Tauroselcholic [⁷⁵Se] Acid
Types of Bile Acid Diarrhoea
Diarrhoea caused by bile acids has historically been referred to as bile acid malabsorption; this description is, however, not entirely correct, as there different types of bile acid diarrhoea.1
- Type 1: Bile Acid Malabsorption.
In ileal disease, there is true malabsorption of bile acids. This was the original mechanism to be identified, and was initially referred to as choleric enteropathy.
- Type 2: Idiopathic bile acid diarrhoea.
Discovered in the 1970s and termed "idiopathic bile acid catharsis". Now known to be associated with defective feedback inhibition instead of malabsorption. This type is also known to be highly represented in patients with diarrhoea predominant irritable bowel syndrome (IBS-D).
- Type 3: Bile acid-induced diarrhoea
In association with other gastrointestinal pathology which may or may not contribute to its pathogenesis, most prominently postcholecystectomy and in combination with microscopic colitis.
Mechanism of BAD
Bile is stored in the gall bladder and released into the intestines when we eat. It passes through the intestines with food.2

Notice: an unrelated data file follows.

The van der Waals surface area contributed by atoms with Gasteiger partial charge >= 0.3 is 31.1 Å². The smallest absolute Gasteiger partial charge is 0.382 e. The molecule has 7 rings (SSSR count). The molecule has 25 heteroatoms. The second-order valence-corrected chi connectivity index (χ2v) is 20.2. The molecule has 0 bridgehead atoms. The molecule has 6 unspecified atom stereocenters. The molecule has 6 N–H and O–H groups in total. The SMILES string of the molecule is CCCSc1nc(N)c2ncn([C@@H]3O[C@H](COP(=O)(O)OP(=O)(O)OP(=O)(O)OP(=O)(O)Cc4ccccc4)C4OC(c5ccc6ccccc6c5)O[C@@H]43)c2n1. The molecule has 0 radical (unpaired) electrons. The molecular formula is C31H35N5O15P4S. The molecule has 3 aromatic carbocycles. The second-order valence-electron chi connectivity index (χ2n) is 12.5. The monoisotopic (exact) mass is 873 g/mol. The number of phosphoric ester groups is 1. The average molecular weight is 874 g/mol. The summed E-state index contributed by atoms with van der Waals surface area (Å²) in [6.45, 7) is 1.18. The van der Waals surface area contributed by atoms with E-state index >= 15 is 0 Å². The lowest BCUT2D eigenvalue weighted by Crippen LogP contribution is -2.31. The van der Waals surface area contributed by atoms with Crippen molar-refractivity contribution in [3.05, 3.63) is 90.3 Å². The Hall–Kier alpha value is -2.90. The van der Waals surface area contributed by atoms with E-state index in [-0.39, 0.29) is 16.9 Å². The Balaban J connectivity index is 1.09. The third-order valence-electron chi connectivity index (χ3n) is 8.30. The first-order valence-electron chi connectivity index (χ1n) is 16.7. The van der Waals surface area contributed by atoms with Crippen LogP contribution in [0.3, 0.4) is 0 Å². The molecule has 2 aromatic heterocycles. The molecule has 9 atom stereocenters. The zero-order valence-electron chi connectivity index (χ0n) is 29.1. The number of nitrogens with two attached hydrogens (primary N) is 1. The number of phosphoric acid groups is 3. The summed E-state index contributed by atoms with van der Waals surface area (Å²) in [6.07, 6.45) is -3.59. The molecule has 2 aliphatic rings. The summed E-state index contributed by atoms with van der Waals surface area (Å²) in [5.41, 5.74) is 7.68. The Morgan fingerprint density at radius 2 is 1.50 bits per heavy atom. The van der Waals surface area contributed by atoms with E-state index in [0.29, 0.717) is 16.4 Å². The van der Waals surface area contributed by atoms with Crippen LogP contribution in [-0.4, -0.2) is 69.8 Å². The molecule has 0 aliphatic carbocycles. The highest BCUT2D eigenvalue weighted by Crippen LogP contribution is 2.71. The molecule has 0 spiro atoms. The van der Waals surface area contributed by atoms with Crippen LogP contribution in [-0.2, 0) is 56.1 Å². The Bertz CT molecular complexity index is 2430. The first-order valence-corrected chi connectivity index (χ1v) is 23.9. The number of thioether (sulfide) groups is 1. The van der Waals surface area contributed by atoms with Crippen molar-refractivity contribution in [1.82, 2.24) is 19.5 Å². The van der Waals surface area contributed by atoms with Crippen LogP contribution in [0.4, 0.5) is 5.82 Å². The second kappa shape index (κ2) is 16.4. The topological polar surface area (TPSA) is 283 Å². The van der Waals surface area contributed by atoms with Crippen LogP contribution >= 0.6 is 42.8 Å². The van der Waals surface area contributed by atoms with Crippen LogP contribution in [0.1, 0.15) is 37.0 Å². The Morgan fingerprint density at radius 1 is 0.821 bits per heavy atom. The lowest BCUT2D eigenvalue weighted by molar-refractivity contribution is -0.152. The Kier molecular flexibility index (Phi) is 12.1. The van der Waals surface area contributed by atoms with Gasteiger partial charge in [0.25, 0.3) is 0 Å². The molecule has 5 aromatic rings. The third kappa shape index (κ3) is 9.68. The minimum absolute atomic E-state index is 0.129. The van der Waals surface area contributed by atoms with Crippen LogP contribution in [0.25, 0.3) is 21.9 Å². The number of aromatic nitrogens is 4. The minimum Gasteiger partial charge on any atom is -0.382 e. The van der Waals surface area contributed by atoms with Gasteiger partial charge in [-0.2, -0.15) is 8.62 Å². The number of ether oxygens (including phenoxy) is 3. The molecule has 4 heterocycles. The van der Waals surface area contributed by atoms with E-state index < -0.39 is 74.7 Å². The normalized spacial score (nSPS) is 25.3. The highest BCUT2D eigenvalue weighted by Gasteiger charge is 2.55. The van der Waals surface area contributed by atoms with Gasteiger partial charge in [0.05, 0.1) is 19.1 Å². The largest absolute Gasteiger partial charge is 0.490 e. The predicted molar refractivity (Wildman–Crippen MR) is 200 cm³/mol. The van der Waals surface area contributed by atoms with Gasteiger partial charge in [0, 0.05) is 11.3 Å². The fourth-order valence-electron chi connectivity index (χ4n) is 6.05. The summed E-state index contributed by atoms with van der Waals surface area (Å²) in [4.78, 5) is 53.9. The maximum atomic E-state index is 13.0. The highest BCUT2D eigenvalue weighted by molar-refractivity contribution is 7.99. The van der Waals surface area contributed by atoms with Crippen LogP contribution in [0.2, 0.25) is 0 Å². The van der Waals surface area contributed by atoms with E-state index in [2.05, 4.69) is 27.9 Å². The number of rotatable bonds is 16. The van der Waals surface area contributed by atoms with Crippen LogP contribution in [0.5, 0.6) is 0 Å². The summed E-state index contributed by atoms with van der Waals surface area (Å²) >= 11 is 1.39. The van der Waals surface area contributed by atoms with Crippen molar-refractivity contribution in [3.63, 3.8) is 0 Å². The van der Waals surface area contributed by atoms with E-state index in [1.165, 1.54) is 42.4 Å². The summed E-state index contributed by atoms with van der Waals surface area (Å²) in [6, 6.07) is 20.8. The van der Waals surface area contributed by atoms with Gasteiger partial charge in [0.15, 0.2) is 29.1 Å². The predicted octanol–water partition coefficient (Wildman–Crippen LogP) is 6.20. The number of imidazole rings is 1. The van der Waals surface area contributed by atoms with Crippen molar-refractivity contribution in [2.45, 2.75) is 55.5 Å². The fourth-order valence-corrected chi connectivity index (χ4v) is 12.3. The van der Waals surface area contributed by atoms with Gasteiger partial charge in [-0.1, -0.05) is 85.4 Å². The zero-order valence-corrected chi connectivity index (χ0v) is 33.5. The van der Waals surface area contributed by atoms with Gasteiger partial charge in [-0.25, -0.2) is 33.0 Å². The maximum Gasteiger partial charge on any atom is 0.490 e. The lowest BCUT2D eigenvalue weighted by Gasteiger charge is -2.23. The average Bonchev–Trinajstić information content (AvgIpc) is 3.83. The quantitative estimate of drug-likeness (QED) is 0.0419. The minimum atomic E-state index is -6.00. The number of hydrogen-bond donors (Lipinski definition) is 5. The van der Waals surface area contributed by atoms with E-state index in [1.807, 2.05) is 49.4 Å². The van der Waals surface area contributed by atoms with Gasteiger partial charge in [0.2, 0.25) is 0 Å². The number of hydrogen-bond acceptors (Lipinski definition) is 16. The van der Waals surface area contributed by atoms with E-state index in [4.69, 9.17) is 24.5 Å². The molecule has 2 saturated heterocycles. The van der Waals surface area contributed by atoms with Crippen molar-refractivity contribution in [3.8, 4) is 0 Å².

- Normally, ~95% bile acid is absorbed in terminal ileum and recirculated.
- In patients with BAD, excess bile acids spill over into colon ➡ These bile salts pull water into the intestines ➡ diarrhoea.
Studies have shown that BAD may occur in between 33-45% of patients previously considered to have had diarrhoea predominant IBS (D-IBS) 3. The symptom most commonly described as 'chronic watery diarrhoea.5
However, if patients eat minimal fat, there will be little secreted luminal bile, and the extent of the diarrhoea can vary according to this. Patients with BAD also frequently describe bowel urgency and frequency, abdominal pain, cramps, excessive flatulence and unpredictable bowel habit and, less frequently, steatorrhoea as symptoms.6
1. Mottacki N et al. Alliment Pharmacol Ther 2016; 43 (8): 884-98.
2. Ridlon JM et al. Bile salt biotransformations by human intestinal bacteria. JLR 2006; 47: 241-59.
3. Fernández-Bañares et al. Am J Gastro 2007.
4. Wedlake L et al. Aliment Pharmacol Ther 2009; 30 (7): 707-17.
5. Pattni S. ,et al.. Aliment Pharmacol Ther 2013;38:967-76.
6. Kurien M, et al. Frontline Gastroenterology 2017;0:1-6. doi:10.1136/flgastro-2017-100808